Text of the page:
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It’s a Gray Area:

Further discussions about terrorism

November 28, 2009|By James P. Gray

Quite a few people responded to last week’s column about whether the airport screening program is a good utilization of resources in fighting against terrorist acts.

As you who read the column will recall, I questioned whether, for example, taking off our shoes to board an airplane and other similar measures are worth the cost in both money spent and time wasted.

This is a particularly important question because any even semi-intelligent terrorist could, without too much difficulty, come up with many other ways to bring down a civilian airplane.

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Here is one of the responses I received to that part of the column, which I will quote verbatim so that you can consider what the writer said first hand: “In response to your article (I work in airport operations at an international airport), it is all what we call ‘eye candy’ to make the public feel safer. Internally, we’ve said for years that if someone really wants to get an aircraft, they can. The checkpoints are not going to stop them.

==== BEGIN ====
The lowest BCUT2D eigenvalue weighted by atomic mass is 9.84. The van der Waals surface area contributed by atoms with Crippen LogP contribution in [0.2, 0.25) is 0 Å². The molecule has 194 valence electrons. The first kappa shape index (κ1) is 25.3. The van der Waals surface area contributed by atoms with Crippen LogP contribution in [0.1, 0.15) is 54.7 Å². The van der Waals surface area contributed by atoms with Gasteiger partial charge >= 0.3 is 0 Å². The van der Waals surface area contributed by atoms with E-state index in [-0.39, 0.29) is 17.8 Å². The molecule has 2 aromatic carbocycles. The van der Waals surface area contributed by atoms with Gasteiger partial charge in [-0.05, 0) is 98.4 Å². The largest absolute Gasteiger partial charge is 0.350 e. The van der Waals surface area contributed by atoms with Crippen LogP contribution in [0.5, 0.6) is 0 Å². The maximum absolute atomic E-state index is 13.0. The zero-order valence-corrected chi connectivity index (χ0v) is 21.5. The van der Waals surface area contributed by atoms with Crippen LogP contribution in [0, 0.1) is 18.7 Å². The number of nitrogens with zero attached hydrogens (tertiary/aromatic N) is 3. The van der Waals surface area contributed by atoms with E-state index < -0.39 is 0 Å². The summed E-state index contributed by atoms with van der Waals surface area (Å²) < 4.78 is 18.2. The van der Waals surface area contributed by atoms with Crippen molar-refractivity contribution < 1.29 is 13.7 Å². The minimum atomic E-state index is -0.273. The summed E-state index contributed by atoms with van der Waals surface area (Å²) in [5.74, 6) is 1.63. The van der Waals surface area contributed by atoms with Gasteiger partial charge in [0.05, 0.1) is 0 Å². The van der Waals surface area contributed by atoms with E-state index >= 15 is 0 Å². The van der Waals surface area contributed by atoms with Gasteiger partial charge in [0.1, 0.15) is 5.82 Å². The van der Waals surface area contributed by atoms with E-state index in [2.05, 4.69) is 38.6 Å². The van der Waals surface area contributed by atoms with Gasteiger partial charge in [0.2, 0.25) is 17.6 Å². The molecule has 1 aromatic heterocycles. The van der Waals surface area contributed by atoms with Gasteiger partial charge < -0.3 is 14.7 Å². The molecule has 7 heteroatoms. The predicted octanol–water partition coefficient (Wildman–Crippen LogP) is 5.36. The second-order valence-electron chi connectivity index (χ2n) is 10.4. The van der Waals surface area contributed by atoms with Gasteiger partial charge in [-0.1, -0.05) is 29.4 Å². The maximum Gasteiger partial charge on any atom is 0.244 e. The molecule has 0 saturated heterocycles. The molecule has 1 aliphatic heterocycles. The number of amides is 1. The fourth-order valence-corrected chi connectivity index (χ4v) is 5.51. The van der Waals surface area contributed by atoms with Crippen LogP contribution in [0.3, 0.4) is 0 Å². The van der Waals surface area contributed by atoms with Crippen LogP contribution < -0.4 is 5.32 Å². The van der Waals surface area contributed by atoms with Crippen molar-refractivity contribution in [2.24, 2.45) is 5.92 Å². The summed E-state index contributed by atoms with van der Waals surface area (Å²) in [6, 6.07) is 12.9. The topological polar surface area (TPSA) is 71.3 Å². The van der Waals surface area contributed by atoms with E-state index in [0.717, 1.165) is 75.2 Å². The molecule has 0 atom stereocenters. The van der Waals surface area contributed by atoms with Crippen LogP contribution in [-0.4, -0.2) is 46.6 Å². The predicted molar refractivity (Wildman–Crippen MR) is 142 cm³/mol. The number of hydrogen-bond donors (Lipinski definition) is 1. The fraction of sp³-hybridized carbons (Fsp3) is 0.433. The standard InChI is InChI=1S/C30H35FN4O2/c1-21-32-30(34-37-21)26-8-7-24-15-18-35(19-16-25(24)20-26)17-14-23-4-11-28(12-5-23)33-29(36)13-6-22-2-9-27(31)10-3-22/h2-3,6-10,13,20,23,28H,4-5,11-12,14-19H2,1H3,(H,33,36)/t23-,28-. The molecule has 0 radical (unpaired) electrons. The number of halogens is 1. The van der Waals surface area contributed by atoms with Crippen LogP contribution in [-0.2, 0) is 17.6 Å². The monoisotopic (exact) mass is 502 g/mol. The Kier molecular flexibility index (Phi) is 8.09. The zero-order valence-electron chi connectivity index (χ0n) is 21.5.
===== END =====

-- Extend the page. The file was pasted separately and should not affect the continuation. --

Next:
“It’s like having locks on your front door. As a judge you know that’s only to keep the honest people out.

“The TSA has not made us any safer than the security companies before 9/11. They fail just as many tests, and have almost the same amount of turnover among personnel. They have created a whole lot of high paying jobs for some people.

“They don’t try to hire the best qualified personnel available, they restrict most jobs to people who are already in the agency (and who is going to take the low paying screener jobs to start with?).

“The TSA is just another bloated government agency. It’s kind of like watching Barney Fife (fumbling for his bullet) guarding the front door.

“Anyway, what you wrote is correct ... just wish more people would listen. But maybe this is what most people want, they don’t want to know the truth ... just give them the appearance of being more safe.”

Instead of spending so much money on the airport screening programs, last week’s column suggested that the two most effective ways of combating terrorism, in addition to a strong military, are effective intelligence and undercover activities, and using our insights to anticipate and protect society’s most vulnerable areas.

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